Cashay logo

Empowering your money

Peter Lynch: Lessons from a legendary investor

At a glance:

  • Stick to what you know

  • Do your research and set reasonable expectations

  • Know the fundamentals

  • Ignoring Mr. Market

  • Summary of Peter Lynch lessons

Peter Lynch is one of the greatest money managers and most famous investors of all time.

Despite his uncanny talent as a portfolio manager, Lynch's mantra is that average investors have an edge over Wall Street experts.

He says that professional investors usually don't find a stock genuinely attractive until a number of large institutions have recognized its suitability and an equal number of respected Wall Street analysts have put it on the recommended list.

Fidelity Investments' Peter Lynch. (Photo: Frank O'Brien/The Boston Globe via Getty Images)
Fidelity Investments' Peter Lynch. (Photo: Frank O'Brien/The Boston Globe via Getty Images)

This "Street lag" gives average investors many advantages, because they can find promising investments largely ahead of the professional investors.

Lynch stated, "If you stay half-alert, you can pick the spectacular performers right from your place of business or out of the neighborhood shopping mall, and long before Wall Street discovers them."

Therefore, individual investors can outperform the experts and the market in general by looking around for investment ideas in their everyday lives.

Lynch's seminal book, One Up on Wall Street, articulates his investment philosophy.

The Lynch stock-picking approach has several key principles: First, you should invest only in what you understand.

Second, you should do your homework and research an investment thoroughly.

Third, you should focus more on a company's fundamentals and not the market as a whole.

Last, you should invest only for the long run and discard short-term market gyrations.

If you adhere to the basic principles of this investment philosophy, Lynch believes that you will be well on your way to "beating the street."

Stick to What You Know

Investing in what you know about and understand is at the core of Peter Lynch's stock-picking approach.

Lynch invested only in industries he had a firm grasp on, such as the auto industry. That's what led him to Chrysler (today part of Fiat Chrysler Automobiles [FCAU]) back in the early 1980s. Chrysler was getting beat up by the competition and was near bankruptcy—it seemed the carmaker would never regain its footing.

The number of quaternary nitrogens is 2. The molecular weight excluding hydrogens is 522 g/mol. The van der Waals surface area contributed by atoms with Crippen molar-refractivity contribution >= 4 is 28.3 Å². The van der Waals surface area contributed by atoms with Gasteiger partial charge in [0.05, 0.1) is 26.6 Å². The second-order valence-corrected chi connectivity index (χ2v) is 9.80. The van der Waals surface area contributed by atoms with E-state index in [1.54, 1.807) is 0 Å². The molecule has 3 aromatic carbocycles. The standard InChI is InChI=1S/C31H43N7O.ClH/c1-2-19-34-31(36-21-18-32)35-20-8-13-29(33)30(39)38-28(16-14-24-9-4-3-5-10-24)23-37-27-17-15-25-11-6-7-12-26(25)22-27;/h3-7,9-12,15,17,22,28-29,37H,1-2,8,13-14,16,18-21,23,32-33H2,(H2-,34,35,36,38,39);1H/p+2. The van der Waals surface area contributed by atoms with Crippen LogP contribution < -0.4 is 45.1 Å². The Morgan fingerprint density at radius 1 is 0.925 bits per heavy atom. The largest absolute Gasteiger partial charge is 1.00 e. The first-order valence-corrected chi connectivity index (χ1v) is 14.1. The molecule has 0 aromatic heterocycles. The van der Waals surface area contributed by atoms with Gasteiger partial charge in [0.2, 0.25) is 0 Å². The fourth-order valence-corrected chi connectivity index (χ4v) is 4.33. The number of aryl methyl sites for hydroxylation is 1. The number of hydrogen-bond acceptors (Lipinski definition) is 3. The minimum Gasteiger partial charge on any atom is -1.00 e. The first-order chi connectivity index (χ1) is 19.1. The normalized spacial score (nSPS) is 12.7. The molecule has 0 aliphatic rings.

But after seeing prototypes of a new thing called a minivan, Lynch invested in Chrysler, which more than tripled in price while he owned it.

Look in your own backyard for good investment ideas

Moreover, Lynch has pointed out that you will find your best investment ideas close to home.

He claimed: "An amateur investor can pick tomorrow's big winners by paying attention to new developments at the workplace, the mall, the auto showrooms, the restaurants, or anywhere a promising new enterprise makes its debut."

For example, Lynch said that after his wife raved over the fact that Hanes Co. (HBI) conveniently sold its L'eggs pantyhose in grocery stores, he figured the company was on to something good.

His hunch was right. Lynch's main point here is to look around you, because that's where you are most likely to find your winners.

Do your research and set reasonable expectations

A key principle in Peter Lynch's investment philosophy is that you should do your homework and research the company thoroughly.

Lynch remarked, "Investing without research is like playing stud poker and never looking at the cards." He recommends reading all prospectuses, quarterly reports (Form 10-Q), and annual reports (Form 10-K) that companies are required to file with the Securities and Exchange Commission.

If any pertinent information is unavailable in the annual report, Lynch says that you will be able to find it by asking your broker, calling the company, visiting the company, or doing some grassroots research, also known as "kicking the tires."

After completing the research process, you should be familiar with the company's business and have developed some sense of its future potential.

Once you have done your research on a company, Lynch believes that it is important to set some realistic expectations about each stock's potential.

He usually ranks the companies by size and then places them into one of six categories: slow growers, stalwarts, fast growers, cyclicals, turnarounds, and asset plays.

Slow growers

Large and aging companies that are expected to grow slightly faster than the Gross National Product but generally pay a large and regular dividend.

Lynch doesn't invest much in slow growers, because companies that aren't growing fast will not see rapid appreciation in their stock price.

Stalwarts

Large companies that grow at a faster rate than slow growers, with annual earnings growth rates of about 10–12%.

Lynch believes that stalwarts offer sizable profits when you buy them cheap, but he doesn't expect to make more than a 30–50% return on them.

Fast growers

Small, aggressive, new companies that grow at 20–25% a year. These companies don't have to be in fast-growing industries per se, and Lynch favors those that are not.

Lynch thinks that fast growers are the big winners in the stock market, but they also have a considerable amount of risk.

Cyclicals

Companies whose sales and profits rise and fall in a regular fashion.

Lynch states that cyclicals are the most misunderstood stocks, and they are often confused for stalwarts by inexperienced investors. Investing in cyclicals requires a keen sense of timing and the ability to detect the early signs in a cycle.

Turnarounds

Companies that have been battered and depressed, and are often close to bankruptcy.

Lynch notes that such "no growers" can make up lost ground very quickly, and their upswings are generally tied to the overall market.